Temperatures of around 22°C (72°F) and consistent winds over the weekend shouldn’t throw off the strategists at all. The spanner in the works come from afternoon showers forecasted on Saturday, in arguably the most important qualifying session of the year as points are often secured by starting positions here.


Credit: Clive Rose/Getty Images

Major Talking Points


  • Will we see a three-team fight at the front? - With all three of Christian Horner, Andrea Stella, and Fred Vasseur affirming the capability of their cars to fight for victories now, will we really have a six-car battle on our hands or is the competition for race wins being exaggerated?


  • What can Carlos Sainz do to secure a seat for next year? - The industrious Spaniard has had a commendable start to the season, with a race victory and numerous podiums under his belt, so if there is anything more he could possibly do to convince his suitors to give him a drive for 2025 then surely it would include achieving an impressive result at Monaco?


  • Can Sergio Perez recapture the highs of this time two years ago? - All in all it was a miserable weekend for the Mexican at Imola, getting knocked out in Q2 and only making up three places on Sunday, but he remains one of the few drivers to taste success around Monte Carlo after his 2022 triumph. Can the Monaco Grand Prix provide the stimulus for an upturn in fortunes this season?



Last Race Recap


For the most part, the Emilia Romagna Grand Prix was uneventful as Max Verstappen seemed to be cruising to victory ahead of a cohort of drivers that simply didn’t have the pace in their cars to match him. 


Cue an abrupt, dramatic drop-off in pace for the leading Red Bull as the hard tyres proved difficult to manage, and suddenly Lando Norris had a sniff of two wins in a row. The gap between them was dropping like a stone but ultimately Norris’ tyres couldn’t hold out either and the Dutchman held on until the chequered flag to take a nervy but fully deserved victory.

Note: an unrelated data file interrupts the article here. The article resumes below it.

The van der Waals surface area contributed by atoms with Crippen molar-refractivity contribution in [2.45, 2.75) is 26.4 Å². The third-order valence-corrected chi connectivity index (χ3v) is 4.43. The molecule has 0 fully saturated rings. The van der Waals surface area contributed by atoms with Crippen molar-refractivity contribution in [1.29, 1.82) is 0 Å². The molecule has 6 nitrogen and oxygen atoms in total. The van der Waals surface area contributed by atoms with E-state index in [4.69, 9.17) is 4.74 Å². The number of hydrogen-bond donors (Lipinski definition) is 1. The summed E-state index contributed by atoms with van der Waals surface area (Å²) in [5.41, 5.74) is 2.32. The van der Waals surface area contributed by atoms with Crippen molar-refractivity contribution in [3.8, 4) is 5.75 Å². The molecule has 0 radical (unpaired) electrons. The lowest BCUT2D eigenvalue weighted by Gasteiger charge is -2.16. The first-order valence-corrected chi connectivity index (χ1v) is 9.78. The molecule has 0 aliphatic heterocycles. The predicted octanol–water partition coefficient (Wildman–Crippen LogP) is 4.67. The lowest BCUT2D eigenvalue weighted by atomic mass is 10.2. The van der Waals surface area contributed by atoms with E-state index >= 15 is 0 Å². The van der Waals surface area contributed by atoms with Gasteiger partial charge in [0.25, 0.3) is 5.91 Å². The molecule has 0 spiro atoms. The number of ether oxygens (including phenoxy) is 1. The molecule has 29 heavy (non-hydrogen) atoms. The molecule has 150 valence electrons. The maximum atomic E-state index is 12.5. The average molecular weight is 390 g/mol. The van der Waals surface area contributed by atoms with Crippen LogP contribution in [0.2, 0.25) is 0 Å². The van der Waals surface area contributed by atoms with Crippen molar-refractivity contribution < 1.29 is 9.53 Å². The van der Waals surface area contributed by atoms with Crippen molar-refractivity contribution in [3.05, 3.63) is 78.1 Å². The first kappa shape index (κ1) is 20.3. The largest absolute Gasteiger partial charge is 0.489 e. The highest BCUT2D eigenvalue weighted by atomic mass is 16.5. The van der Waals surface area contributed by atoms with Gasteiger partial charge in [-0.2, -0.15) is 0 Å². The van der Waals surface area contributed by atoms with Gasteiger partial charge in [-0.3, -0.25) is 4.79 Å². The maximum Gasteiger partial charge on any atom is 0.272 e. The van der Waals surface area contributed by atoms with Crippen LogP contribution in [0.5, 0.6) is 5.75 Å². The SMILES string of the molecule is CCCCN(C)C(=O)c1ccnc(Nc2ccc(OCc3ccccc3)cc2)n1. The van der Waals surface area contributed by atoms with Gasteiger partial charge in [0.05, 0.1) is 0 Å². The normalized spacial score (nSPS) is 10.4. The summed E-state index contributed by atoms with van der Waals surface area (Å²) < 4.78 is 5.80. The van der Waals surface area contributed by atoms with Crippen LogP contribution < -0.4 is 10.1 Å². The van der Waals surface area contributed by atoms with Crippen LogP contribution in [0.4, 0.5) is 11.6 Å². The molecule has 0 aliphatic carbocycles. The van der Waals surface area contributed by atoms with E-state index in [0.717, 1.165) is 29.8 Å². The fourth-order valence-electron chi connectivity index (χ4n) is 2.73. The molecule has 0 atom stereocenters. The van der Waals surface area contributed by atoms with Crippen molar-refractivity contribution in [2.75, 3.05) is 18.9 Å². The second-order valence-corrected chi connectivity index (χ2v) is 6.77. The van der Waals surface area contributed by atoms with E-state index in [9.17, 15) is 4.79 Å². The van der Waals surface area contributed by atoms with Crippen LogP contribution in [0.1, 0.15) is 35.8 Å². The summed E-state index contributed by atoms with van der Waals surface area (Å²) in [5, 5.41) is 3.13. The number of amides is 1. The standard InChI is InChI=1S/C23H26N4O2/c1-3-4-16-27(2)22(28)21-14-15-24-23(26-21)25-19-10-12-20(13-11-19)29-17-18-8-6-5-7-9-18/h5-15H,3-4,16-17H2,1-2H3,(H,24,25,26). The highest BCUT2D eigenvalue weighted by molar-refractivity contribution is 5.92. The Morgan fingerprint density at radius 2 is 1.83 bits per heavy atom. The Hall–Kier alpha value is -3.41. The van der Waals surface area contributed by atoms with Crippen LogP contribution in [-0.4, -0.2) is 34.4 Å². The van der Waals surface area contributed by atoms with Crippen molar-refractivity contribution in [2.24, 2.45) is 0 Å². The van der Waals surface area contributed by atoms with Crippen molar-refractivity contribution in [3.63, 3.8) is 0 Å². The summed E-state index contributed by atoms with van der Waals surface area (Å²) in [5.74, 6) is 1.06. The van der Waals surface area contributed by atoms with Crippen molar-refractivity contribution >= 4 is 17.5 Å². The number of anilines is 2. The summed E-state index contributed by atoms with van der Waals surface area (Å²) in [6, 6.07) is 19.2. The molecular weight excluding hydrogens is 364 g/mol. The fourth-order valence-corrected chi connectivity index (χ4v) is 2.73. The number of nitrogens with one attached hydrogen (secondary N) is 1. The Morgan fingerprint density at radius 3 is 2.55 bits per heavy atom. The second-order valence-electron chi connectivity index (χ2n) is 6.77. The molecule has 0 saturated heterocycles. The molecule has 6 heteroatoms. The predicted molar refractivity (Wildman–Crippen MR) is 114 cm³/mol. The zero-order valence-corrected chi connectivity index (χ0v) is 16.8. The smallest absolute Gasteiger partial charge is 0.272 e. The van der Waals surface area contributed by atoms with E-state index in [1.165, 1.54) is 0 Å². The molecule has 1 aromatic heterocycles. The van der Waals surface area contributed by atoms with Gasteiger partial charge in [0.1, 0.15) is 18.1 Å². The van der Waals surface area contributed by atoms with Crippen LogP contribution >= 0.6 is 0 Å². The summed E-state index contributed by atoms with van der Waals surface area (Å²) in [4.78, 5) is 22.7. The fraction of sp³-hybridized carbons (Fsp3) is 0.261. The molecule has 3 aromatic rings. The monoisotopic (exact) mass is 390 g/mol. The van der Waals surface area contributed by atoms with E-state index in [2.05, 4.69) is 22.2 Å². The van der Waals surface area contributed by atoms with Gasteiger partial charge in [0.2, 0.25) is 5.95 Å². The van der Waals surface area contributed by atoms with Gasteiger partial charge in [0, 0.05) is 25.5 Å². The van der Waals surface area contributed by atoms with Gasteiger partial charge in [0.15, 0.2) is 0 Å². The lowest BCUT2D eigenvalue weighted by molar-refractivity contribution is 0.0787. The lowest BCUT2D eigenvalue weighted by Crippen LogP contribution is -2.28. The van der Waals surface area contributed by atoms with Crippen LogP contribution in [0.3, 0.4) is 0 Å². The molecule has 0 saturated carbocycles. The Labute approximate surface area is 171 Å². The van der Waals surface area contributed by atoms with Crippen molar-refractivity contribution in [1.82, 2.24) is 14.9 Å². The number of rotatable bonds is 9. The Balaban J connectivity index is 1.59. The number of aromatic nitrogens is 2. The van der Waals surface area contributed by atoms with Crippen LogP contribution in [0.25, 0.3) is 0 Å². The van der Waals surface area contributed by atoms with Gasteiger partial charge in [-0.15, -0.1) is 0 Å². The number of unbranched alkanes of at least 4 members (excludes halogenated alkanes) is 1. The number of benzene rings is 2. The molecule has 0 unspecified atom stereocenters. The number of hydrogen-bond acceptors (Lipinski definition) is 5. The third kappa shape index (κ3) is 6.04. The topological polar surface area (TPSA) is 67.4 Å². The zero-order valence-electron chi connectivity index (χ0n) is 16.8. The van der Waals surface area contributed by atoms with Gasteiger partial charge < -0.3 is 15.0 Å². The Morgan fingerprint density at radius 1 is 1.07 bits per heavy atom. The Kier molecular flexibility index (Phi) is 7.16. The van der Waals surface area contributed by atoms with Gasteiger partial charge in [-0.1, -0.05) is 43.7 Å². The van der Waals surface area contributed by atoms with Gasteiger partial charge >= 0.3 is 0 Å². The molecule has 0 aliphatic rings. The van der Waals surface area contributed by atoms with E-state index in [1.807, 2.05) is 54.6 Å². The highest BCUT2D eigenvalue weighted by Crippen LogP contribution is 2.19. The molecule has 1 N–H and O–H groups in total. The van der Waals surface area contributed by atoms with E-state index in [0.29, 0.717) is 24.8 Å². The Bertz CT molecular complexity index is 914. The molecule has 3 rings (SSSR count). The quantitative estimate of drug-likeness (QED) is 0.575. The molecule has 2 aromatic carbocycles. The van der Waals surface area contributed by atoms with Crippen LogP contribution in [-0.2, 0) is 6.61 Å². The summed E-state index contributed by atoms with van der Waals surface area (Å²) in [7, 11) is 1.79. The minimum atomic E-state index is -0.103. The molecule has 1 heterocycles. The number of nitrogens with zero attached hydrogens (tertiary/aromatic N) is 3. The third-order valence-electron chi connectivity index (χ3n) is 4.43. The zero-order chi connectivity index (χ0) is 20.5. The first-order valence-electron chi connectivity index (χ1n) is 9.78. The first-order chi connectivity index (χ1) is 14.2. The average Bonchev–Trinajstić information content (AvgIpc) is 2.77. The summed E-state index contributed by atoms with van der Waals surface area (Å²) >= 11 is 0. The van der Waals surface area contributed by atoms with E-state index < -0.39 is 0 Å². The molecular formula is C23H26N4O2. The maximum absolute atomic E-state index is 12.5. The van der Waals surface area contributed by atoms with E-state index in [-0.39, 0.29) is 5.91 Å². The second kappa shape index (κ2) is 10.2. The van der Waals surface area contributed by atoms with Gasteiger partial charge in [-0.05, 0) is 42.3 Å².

Charles Leclerc looked to be destined for P2 at one point, but couldn’t keep up with Norris in the final stages, so he had to settle for third ahead of Oscar Piastri. Sainz had a frustrating race as he lost a position to the McLaren driver, while Lewis Hamilton was the quickest of the two Mercedes cars in a fairly lonesome race.


Perez only managed P8, while Lance Stroll flew the flag for Aston Martin to take home a couple of points in the midst of a nightmare weekend for his teammate Fernando Alonso, who finished last of the drivers to complete the entire race distance.


Yuki Tsunoda again caught the eye to achieve yet another points finish this season. Both Haas cars were up and around the points this time, just falling frustratingly short in P11 and P12. Daniel Ricciardo had a race to forget as he finished four places behind his impressive P9 on the grid. 


Alpine, Kick Sauber, and Williams all finished without a point from the weekend, with Alex Albon the only retiree on lap 51 with an earlier wheel nut issue taking him out of contention.



Drivers to Watch


Credit: Rudy Carezzevoli/Getty Images

Sergio Perez - Time to Shine


It’s been a frustrating campaign thus far for the Red Bull driver despite his third position in the Driver Standings, a feat which would appear impressive to the untrained eye. However, the performances of his teammate Verstappen have left him in the dust on many occasions, and Perez is yet to taste victory this season even after the early retirement of the Dutchman in Australia. 


Therefore, this weekend in Monaco gives him the perfect opportunity to replicate two years ago and show the world his skills, with an eye on holding on to that Red Bull seat for even longer if possible.


Daniel Ricciardo - He Runs These Streets


The experienced Australian driver has shown real glimpses of what we know he can achieve in recent races. A P4 in the sprint in Miami reminded his critics of his immense capability, which includes winning races around the streets of Monaco. 


It’s been a tough few years for Ricciardo, but with a lot of pressure on him to outshine his impressive teammate Tsunoda, there is a chance that we will see a special performance from him this weekend.